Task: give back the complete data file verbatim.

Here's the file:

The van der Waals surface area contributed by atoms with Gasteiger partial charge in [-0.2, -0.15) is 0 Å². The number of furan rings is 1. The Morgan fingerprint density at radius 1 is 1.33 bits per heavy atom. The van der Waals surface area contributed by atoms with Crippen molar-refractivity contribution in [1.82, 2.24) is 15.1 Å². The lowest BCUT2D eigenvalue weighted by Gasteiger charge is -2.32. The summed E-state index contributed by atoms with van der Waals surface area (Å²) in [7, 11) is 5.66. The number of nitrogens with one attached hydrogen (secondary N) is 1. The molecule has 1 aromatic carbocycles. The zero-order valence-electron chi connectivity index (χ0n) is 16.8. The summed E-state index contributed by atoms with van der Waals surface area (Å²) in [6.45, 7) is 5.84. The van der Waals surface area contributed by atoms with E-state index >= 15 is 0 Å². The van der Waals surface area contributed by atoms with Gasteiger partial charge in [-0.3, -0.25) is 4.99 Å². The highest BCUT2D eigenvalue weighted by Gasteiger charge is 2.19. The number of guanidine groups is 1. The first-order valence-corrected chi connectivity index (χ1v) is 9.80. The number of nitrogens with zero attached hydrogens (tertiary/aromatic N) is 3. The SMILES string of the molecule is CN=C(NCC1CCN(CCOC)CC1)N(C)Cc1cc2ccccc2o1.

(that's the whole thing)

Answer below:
The van der Waals surface area contributed by atoms with Gasteiger partial charge in [-0.2, -0.15) is 0 Å². The number of furan rings is 1. The Morgan fingerprint density at radius 1 is 1.33 bits per heavy atom. The van der Waals surface area contributed by atoms with Crippen molar-refractivity contribution in [1.82, 2.24) is 15.1 Å². The lowest BCUT2D eigenvalue weighted by Gasteiger charge is -2.32. The summed E-state index contributed by atoms with van der Waals surface area (Å²) in [7, 11) is 5.66. The number of nitrogens with one attached hydrogen (secondary N) is 1. The molecule has 1 aromatic carbocycles. The zero-order valence-electron chi connectivity index (χ0n) is 16.8. The summed E-state index contributed by atoms with van der Waals surface area (Å²) in [6.45, 7) is 5.84. The van der Waals surface area contributed by atoms with E-state index >= 15 is 0 Å². The van der Waals surface area contributed by atoms with Gasteiger partial charge in [-0.3, -0.25) is 4.99 Å². The highest BCUT2D eigenvalue weighted by Gasteiger charge is 2.19. The number of guanidine groups is 1. The first-order valence-corrected chi connectivity index (χ1v) is 9.80. The number of nitrogens with zero attached hydrogens (tertiary/aromatic N) is 3. The SMILES string of the molecule is CN=C(NCC1CCN(CCOC)CC1)N(C)Cc1cc2ccccc2o1.